At Christmas, we highlight God’s love for humankind, evidenced by sending His only Son to take on flesh, and ultimately to bear the punishment for the sinners.
On the surface, the question who God loves might seem simple. He loves the world. Which is true. We know this because John 3:16 tells us so, but also because Jesus commissioned His followers to make disciples “of all the nations” (Matt. 28:19, NASB). Luke records Jesus’s words in Acts 1:8b: “You shall be My witnesses both in Jerusalem, and in all Judea and Samaria, and even to the remotest part of the earth.”
Those first disciples had walked with Jesus and listened to His teaching, watched Him be arrested and put to death, saw the place where He was buried, then witnessed the resurrected Christ walk into their room, talk with them, break bread, fix breakfast, and ascend into heaven. He left them with the command to tell everyone everywhere what they’d witnessed.
Why would they go to places all over the world—and why would we who have inherited this commission—if God’s love didn’t extend to those in the remotest parts of the earth?
But here “simple” comes to an end. Some believe the natural conclusion drawn from the fact that God loves the world is that God saves everyone: if you love ’em, you save ’em. This of course means the Paris terrorists are saved, the San Bernardino shooters are saved, Hitler is saved.
There’s something in most of us that recoils at such an idea. We want “good people” saved, but not the heinous ones. We want to tell the world that God loves them, unless the people are trying to kill us. Those, we’d happily send to hell.
But we’re an imperfect lot. Could it be that God loves Muslim terrorists, that if they were the only people in the world, He still would have sent His Son? And if so, does His love for them mean they are saved?
I know—too many questions. Talking about God’s love should make us feel good, not feel confused. But God simply defies our every effort to confine Him with our own mores and understandings. He is Other, which means greater, more Perfect than we can imagine.
The truth is, if God only loved the “good people,” He wouldn’t love any of us. None of us is good.
We forget that when we stare into the face of people who embrace evil and call it good. Most of us regularly fight the evil inside us, and hence, we are loath to call it evil. We get angry or jealous or selfish or greedy or covetous. We lust, we envy, we betray our friends, our spouses. We gossip, we lie, we say mean things about our boss, our coworkers, our in-laws. And we think we’re good because we didn’t shoot anybody today.
So who does God love—just the not so very bad, bad people?
He says He loves the world.
But in loving the world, is He therefore obligated to save everyone?
God isn’t obligated to do anything our human understanding dictates He should do. He’s already laid out how salvation works (John 3:16 again): He loves, we believe, He gives everlasting life.
The belief component is all important. Some people call this “easy believism” because they attach it to a false teaching Paul confronted in the New Testament. Some people thought that since they were “saved” or “in Christ” they could live however they wanted. After all, whatever sin they committed was forgiven, washed away by the blood of the Lamb.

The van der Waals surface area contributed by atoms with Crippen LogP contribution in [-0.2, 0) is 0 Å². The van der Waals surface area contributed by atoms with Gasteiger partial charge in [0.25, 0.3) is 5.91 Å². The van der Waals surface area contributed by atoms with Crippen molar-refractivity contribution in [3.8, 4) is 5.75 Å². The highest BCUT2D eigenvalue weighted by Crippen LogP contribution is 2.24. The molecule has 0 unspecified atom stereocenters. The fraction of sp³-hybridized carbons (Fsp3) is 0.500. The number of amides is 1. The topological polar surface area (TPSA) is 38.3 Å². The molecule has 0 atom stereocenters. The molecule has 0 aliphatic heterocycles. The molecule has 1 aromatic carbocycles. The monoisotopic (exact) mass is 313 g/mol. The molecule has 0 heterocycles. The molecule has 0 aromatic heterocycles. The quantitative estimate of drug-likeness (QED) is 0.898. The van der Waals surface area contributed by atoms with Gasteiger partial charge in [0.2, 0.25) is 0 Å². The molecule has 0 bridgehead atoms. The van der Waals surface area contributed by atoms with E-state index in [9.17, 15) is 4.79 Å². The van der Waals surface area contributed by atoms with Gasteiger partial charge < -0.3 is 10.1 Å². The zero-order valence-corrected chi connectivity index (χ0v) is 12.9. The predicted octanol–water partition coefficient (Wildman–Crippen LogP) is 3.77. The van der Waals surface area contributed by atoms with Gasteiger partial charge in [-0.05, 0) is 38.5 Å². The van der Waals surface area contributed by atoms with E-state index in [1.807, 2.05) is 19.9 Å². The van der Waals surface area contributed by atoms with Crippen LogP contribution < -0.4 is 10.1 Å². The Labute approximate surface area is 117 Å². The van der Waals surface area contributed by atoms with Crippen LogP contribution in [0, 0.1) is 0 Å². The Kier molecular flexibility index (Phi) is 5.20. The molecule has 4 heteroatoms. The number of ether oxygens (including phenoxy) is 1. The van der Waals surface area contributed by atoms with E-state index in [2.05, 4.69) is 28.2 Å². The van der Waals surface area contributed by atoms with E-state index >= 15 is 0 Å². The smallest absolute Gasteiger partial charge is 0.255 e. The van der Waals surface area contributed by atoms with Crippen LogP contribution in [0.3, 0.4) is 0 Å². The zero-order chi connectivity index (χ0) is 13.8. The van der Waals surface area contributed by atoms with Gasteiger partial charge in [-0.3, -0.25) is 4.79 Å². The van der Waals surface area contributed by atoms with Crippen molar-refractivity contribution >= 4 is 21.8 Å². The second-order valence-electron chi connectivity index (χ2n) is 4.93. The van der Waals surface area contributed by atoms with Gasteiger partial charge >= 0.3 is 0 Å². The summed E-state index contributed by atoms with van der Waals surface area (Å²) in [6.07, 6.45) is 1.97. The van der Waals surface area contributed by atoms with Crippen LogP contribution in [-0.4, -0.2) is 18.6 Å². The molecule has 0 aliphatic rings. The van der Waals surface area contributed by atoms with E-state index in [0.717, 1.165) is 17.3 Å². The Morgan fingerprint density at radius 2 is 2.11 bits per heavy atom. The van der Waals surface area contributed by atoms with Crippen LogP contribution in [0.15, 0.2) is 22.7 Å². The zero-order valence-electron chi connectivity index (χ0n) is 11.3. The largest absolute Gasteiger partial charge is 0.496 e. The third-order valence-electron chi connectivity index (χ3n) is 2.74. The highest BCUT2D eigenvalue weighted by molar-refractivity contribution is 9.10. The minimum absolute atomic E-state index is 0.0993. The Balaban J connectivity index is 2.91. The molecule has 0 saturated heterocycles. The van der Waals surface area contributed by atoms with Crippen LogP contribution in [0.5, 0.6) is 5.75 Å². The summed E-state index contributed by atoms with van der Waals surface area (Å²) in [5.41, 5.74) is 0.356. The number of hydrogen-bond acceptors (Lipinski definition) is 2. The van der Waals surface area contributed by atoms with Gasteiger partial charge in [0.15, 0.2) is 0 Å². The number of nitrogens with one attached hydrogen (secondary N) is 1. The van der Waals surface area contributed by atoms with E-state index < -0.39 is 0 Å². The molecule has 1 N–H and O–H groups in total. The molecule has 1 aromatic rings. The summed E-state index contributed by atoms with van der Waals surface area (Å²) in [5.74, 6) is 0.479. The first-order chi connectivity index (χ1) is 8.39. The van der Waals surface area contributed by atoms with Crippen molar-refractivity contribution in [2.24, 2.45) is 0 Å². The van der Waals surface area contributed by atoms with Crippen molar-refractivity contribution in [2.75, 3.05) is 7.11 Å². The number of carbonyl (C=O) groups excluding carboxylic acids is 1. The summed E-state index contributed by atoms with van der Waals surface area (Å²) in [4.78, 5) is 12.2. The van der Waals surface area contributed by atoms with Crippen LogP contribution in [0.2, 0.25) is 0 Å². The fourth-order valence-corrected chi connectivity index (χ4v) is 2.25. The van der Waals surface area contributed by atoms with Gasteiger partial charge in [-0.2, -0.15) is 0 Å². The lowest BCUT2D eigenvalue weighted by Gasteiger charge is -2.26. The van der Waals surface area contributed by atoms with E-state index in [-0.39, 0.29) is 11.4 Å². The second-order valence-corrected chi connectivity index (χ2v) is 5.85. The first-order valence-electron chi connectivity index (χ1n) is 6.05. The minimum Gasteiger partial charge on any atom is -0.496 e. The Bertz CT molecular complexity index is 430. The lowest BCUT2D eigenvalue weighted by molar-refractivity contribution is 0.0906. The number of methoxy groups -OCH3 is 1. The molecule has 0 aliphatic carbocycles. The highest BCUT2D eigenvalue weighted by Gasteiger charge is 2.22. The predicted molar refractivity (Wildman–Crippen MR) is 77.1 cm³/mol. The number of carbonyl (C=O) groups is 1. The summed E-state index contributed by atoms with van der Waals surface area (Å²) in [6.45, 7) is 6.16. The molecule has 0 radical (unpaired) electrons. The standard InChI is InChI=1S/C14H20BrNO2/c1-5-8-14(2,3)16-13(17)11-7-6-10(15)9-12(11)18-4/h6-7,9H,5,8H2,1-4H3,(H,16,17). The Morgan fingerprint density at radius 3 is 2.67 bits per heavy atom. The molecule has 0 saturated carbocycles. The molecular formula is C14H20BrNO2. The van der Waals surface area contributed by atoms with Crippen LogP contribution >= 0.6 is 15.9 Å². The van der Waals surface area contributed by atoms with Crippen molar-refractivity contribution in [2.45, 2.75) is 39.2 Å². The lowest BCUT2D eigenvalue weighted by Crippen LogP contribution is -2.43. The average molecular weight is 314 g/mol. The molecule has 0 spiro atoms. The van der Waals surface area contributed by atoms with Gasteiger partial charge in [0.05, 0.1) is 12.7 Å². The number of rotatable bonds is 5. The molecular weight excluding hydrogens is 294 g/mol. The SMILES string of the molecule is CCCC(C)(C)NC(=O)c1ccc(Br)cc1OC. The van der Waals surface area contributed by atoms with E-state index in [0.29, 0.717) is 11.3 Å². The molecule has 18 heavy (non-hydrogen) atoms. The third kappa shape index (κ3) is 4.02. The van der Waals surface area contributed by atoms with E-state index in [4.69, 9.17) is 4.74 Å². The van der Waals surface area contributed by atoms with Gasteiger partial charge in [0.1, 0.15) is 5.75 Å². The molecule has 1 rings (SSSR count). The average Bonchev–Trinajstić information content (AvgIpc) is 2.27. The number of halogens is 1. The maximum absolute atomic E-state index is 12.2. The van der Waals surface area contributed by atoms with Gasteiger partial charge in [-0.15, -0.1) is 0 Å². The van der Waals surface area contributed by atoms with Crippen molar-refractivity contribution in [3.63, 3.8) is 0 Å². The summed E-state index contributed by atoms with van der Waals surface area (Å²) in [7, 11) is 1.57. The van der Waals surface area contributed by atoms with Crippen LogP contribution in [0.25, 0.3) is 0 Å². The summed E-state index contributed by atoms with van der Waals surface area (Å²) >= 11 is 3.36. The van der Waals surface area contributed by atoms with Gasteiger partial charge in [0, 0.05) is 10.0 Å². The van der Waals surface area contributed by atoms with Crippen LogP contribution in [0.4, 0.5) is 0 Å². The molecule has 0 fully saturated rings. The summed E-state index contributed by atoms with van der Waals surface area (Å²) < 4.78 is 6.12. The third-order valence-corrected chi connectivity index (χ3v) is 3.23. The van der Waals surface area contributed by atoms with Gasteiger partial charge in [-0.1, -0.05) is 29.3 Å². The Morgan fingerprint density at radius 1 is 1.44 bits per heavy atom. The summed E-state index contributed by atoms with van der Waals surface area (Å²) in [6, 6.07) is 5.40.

Just one problem there. If we truly believe something, it affects our lives. If we believe our car will be repossessed if we don’t make the payment, we aren’t apt to take that money and go to Vegas or on a shopping spree. We believe we’ll lose our car if we don’t make the payments, so it affects how we act.
Husbands who believe their wives want something nice for Christmas act on that belief (to the best of their ability!) They would be foolish to say, Well, I didn’t get you a Christmas present this year because I bought myself some new golf clubs instead. His belief affects his actions, and wives all know this. So if he’s bought himself golf clubs, his actions demonstrate his true belief about his wife.
So too in our relationship with God. If we say we believe that Jesus came as payment for my sin, but we keep on sinning, willfully, knowingly, with no intention of changing our sinful behavior, we are demonstrating that we don’t really believe.
God loves, but we have fallen short of His glory, His holiness. All of us have. Everyone except Jesus Messiah. God doesn’t change His standards or go back on His word because He loves us. He declared from the beginning that rebellion carried a death sentence.
Jesus, of His own free will, took our sin that we who believe might have everlasting life. We who believe look so much like those who don’t believe. Except little by little who we are inside is being reshaped to look more and more like Jesus.
Those who don’t believe, those who say they believe by act in a way that shows they’re lying, have not escaped God’s love . . . or His wrath. In our human way of thinking, love and wrath seem incompatible. But Scripture leads me to believe they are not, when we’re talking about God. As I see it, God loves us so much, He isn’t going to force us to love Him back or to spend eternity with Him if we really hate Him. I’ve heard people say they’d rather be in hell than in heaven “with a God like that!” They hate Him.
God’s going to let them walk away. But He is also going to punish sin, just as He said He would. Since they’ve rejected Jesus’s payment of their debt, there’s nothing left but for them to pay their own debt.
So who does God love? The world! Absolutely. If only the world loved Him back.